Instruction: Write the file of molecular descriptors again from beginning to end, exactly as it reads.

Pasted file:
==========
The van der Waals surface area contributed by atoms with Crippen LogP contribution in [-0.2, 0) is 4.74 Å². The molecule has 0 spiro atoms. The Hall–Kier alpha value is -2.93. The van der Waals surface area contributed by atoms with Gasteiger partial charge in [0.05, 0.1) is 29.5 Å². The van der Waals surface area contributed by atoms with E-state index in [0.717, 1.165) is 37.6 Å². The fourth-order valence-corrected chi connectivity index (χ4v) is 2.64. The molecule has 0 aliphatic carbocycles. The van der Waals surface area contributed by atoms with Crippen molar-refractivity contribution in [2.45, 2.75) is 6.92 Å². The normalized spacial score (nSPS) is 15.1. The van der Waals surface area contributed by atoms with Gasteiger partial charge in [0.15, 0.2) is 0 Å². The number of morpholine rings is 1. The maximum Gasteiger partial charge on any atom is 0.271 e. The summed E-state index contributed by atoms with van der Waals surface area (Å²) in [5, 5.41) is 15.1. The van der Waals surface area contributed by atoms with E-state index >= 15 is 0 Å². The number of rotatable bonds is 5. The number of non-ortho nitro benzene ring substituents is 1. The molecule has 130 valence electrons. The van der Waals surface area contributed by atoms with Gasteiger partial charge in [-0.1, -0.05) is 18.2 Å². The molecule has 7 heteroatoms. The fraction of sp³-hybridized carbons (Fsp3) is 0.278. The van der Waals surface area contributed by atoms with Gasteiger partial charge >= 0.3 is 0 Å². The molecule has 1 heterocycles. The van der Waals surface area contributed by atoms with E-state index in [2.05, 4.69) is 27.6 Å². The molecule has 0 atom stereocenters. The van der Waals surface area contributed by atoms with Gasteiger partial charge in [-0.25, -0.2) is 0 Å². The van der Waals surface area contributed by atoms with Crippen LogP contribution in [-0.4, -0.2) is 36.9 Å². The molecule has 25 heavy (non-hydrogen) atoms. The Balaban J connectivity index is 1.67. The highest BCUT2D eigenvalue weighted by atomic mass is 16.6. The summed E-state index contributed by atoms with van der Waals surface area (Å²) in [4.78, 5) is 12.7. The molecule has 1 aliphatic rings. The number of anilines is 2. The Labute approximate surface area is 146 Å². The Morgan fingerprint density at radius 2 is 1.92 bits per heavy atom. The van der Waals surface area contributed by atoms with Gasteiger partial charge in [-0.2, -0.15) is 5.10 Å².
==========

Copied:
The van der Waals surface area contributed by atoms with Crippen LogP contribution in [-0.2, 0) is 4.74 Å². The molecule has 0 spiro atoms. The Hall–Kier alpha value is -2.93. The van der Waals surface area contributed by atoms with Gasteiger partial charge in [0.05, 0.1) is 29.5 Å². The van der Waals surface area contributed by atoms with E-state index in [0.717, 1.165) is 37.6 Å². The fourth-order valence-corrected chi connectivity index (χ4v) is 2.64. The molecule has 0 aliphatic carbocycles. The van der Waals surface area contributed by atoms with Crippen molar-refractivity contribution in [2.45, 2.75) is 6.92 Å². The normalized spacial score (nSPS) is 15.1. The van der Waals surface area contributed by atoms with Gasteiger partial charge in [0.15, 0.2) is 0 Å². The number of morpholine rings is 1. The maximum Gasteiger partial charge on any atom is 0.271 e. The summed E-state index contributed by atoms with van der Waals surface area (Å²) in [5, 5.41) is 15.1. The van der Waals surface area contributed by atoms with E-state index >= 15 is 0 Å². The number of rotatable bonds is 5. The number of non-ortho nitro benzene ring substituents is 1. The molecule has 130 valence electrons. The van der Waals surface area contributed by atoms with Gasteiger partial charge in [-0.1, -0.05) is 18.2 Å². The molecule has 7 heteroatoms. The fraction of sp³-hybridized carbons (Fsp3) is 0.278. The van der Waals surface area contributed by atoms with Gasteiger partial charge >= 0.3 is 0 Å². The molecule has 1 heterocycles. The van der Waals surface area contributed by atoms with E-state index in [2.05, 4.69) is 27.6 Å². The molecule has 0 atom stereocenters. The van der Waals surface area contributed by atoms with Gasteiger partial charge in [-0.25, -0.2) is 0 Å². The van der Waals surface area contributed by atoms with Crippen LogP contribution in [-0.4, -0.2) is 36.9 Å². The molecule has 25 heavy (non-hydrogen) atoms. The Balaban J connectivity index is 1.67. The highest BCUT2D eigenvalue weighted by atomic mass is 16.6. The summed E-state index contributed by atoms with van der Waals surface area (Å²) in [4.78, 5) is 12.7. The molecule has 1 aliphatic rings. The number of anilines is 2. The Labute approximate surface area is 146 Å². The Morgan fingerprint density at radius 2 is 1.92 bits per heavy atom. The van der Waals surface area contributed by atoms with Gasteiger partial charge in [-0.2, -0.15) is 5.10 Å².